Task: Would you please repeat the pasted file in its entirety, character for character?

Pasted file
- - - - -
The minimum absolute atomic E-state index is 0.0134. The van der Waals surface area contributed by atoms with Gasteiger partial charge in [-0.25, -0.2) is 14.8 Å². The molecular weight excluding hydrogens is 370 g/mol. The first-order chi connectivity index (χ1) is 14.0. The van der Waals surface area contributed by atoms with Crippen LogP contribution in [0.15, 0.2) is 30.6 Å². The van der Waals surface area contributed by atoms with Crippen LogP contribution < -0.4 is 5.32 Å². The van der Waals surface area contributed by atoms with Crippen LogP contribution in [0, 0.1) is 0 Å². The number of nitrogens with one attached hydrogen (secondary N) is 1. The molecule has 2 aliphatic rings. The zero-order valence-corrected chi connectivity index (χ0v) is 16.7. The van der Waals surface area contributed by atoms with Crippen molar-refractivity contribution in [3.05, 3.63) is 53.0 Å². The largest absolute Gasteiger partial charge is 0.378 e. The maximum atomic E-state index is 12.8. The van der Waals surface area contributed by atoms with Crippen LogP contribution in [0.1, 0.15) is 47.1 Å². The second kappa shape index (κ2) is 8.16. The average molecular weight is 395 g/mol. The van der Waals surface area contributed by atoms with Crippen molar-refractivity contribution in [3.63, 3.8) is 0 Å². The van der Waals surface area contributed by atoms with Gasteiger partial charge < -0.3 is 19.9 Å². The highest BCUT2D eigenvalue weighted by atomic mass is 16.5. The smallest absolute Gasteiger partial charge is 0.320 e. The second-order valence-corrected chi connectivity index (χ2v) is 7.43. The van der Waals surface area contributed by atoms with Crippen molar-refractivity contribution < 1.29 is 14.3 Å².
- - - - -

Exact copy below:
The minimum absolute atomic E-state index is 0.0134. The van der Waals surface area contributed by atoms with Gasteiger partial charge in [-0.25, -0.2) is 14.8 Å². The molecular weight excluding hydrogens is 370 g/mol. The first-order chi connectivity index (χ1) is 14.0. The van der Waals surface area contributed by atoms with Crippen LogP contribution in [0.15, 0.2) is 30.6 Å². The van der Waals surface area contributed by atoms with Crippen LogP contribution < -0.4 is 5.32 Å². The van der Waals surface area contributed by atoms with Crippen LogP contribution in [0, 0.1) is 0 Å². The number of nitrogens with one attached hydrogen (secondary N) is 1. The molecule has 2 aliphatic rings. The zero-order valence-corrected chi connectivity index (χ0v) is 16.7. The van der Waals surface area contributed by atoms with Crippen molar-refractivity contribution in [3.05, 3.63) is 53.0 Å². The largest absolute Gasteiger partial charge is 0.378 e. The maximum atomic E-state index is 12.8. The van der Waals surface area contributed by atoms with Crippen LogP contribution in [0.1, 0.15) is 47.1 Å². The second kappa shape index (κ2) is 8.16. The average molecular weight is 395 g/mol. The van der Waals surface area contributed by atoms with Crippen molar-refractivity contribution in [3.63, 3.8) is 0 Å². The van der Waals surface area contributed by atoms with Gasteiger partial charge < -0.3 is 19.9 Å². The highest BCUT2D eigenvalue weighted by atomic mass is 16.5. The smallest absolute Gasteiger partial charge is 0.320 e. The second-order valence-corrected chi connectivity index (χ2v) is 7.43. The van der Waals surface area contributed by atoms with Crippen molar-refractivity contribution < 1.29 is 14.3 Å².